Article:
Given the withering criticism of this year’s Whitney Biennial for prioritizing the work of deceased and older artists and eschewing politics in favor of material craft, it begs the question: aside from curatorial predilection, trends, and auction prices – all external factors – what makes an artwork significant? As Jerry Saltz points out: “[The Biennial presents] work that looks and behaves like it is supposed to look and behave but that doesn’t make us see differently, that doesn’t rethink form, reimage structure, or explore material, color, or new orders.” But in addition to rethinking form, isn’t art also a question of being of the world? What shape then is relevance?
In sense of the world (1993/97) Jean-Luc Nancy quotes Heidegger as determining:
The stone is without world. The stone is lying on the path, for example. We can say that the stone is exerting a certain pressure upon the surface of the earth. It is “touching” the earth. But what we call “touching” here is not a form of touching at all in the stronger sense of the word. It is not at all like that relationship which the lizard has to the stone on which it lies basking in the sun. And the touching implied in both cases is above all not the same as that touch which we experience when we rest our hand upon the head of another human being…Because in its being a stone it has no possible access to anything else around it, anything that it might attain or possess as such.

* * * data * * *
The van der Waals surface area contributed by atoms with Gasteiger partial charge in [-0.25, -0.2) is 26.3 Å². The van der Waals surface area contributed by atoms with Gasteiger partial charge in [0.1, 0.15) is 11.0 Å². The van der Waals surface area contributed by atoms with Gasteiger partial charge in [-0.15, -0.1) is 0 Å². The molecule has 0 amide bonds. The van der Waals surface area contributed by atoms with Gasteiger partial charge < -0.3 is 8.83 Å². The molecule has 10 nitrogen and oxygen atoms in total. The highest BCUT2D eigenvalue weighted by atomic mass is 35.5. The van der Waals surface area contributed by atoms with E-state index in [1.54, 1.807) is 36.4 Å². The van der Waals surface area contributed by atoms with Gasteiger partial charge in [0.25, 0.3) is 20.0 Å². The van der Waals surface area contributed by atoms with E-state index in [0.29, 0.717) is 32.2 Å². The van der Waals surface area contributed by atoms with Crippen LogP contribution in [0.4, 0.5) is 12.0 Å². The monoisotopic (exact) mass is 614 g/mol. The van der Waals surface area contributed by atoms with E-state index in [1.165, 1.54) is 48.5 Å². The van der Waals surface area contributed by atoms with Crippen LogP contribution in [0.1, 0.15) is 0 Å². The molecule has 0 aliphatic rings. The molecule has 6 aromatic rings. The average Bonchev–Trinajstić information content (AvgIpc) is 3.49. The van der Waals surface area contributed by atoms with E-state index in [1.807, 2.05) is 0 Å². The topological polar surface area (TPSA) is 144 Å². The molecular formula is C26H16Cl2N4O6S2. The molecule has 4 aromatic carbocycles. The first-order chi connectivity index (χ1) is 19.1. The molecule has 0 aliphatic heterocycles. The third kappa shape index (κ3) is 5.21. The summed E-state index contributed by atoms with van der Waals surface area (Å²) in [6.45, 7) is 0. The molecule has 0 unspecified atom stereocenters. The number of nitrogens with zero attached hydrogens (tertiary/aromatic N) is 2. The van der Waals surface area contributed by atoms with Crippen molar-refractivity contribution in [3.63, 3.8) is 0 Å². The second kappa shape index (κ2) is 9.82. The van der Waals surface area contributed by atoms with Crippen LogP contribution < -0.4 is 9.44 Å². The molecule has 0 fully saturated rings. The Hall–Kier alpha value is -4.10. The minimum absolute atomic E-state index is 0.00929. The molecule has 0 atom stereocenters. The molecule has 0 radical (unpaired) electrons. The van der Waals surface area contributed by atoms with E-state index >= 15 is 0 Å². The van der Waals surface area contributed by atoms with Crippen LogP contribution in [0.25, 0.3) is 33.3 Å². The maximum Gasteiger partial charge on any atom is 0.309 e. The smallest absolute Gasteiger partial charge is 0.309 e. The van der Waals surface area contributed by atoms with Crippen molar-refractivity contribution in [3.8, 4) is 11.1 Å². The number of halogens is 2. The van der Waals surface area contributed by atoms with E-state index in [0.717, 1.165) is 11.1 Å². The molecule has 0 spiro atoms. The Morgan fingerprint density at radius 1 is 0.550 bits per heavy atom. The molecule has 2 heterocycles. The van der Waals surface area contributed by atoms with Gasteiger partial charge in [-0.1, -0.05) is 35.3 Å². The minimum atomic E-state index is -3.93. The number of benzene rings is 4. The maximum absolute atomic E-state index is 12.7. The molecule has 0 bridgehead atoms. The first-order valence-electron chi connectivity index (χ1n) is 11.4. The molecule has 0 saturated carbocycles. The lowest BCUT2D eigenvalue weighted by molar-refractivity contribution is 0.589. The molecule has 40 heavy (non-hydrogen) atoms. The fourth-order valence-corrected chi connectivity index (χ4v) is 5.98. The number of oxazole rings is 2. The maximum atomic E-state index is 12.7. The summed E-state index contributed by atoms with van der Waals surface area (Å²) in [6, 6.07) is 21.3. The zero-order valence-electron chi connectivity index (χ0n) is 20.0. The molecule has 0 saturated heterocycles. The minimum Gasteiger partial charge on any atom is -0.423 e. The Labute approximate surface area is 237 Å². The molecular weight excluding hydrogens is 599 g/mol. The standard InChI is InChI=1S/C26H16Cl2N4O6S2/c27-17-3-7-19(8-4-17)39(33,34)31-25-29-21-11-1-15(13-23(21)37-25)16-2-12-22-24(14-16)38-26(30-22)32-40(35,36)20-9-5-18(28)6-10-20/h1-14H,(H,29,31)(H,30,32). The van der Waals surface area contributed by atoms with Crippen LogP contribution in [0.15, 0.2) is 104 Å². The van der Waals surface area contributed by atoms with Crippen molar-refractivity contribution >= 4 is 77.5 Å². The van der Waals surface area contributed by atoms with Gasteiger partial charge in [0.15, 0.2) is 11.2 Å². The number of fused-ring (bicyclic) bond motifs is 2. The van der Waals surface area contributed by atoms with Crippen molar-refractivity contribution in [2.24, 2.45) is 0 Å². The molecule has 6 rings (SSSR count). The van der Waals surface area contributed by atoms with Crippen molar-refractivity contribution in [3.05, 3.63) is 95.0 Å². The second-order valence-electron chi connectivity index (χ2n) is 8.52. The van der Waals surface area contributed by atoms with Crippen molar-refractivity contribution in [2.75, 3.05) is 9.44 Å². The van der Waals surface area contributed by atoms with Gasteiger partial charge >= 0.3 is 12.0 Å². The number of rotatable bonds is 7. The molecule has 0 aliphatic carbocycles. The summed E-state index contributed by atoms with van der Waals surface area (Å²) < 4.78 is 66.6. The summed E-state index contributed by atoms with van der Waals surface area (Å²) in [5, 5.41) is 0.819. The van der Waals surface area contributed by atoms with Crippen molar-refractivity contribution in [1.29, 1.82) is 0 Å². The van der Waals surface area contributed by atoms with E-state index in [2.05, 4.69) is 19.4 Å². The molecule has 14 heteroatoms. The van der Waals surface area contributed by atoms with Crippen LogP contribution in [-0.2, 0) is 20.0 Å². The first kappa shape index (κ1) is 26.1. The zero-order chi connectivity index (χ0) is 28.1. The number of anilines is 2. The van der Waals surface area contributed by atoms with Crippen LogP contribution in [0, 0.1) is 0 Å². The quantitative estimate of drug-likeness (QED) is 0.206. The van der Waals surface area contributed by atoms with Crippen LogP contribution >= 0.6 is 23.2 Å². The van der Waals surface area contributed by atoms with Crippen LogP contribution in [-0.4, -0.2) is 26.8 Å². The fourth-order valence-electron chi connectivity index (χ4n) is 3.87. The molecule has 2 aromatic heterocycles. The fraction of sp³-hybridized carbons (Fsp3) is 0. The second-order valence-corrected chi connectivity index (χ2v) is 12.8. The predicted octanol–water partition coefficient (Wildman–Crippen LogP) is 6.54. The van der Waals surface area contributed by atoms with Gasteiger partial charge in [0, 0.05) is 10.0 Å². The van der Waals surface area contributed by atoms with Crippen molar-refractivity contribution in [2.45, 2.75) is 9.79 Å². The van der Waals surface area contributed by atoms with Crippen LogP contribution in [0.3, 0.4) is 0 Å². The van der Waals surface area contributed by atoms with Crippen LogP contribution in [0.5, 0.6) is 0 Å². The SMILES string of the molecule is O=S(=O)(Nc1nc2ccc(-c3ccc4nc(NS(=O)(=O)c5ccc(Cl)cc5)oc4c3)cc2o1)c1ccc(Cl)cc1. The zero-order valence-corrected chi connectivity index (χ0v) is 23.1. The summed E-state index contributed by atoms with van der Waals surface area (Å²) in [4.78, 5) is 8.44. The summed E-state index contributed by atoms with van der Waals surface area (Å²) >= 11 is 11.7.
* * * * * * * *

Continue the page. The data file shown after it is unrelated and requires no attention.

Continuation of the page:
Nancy questions such a patriarchal imposition as a pat on the head: why should access or possession determine our manner of “being-toward-the-world”? There are other relations, he suggests, such as “being-among, being-between, and being-against” and, I would add, being-of-the-world. A stone is, in the sense of matter, the world – that is, material earth – and visibly projects its conditions: its obdurate existence, surface sensuality, determinant vulnerability, just to name a few qualities that weigh upon but also extend beyond beauty. Our own relation to it may be one of admiration, pride, or utility; its usefulness both destructive and constructive – functional and symbolic of distribution and exchange – a means of death or pleasure and security.
For Heidegger, the stone is without world; but for Nancy, it is world. Like sculpture, its features include size, mass, shape, density, and surface; its relations are of space, scale, distance, and affinity. Is touch then abstract or concrete in such an interpretation? And can we extrapolate from the discussion sculpture’s relevancy as a medium of cultural production today? For while I write extensively on art that starts from a conceptual base and bears a flexible relation to medium, sculpture has recently attracted my attention and given me pause to rethink a range of relations. Here are some highlights:
Sarah Lucas, NUD NOB, Gladstone Gallery, 515 West 24th Street, thru April 26, 2014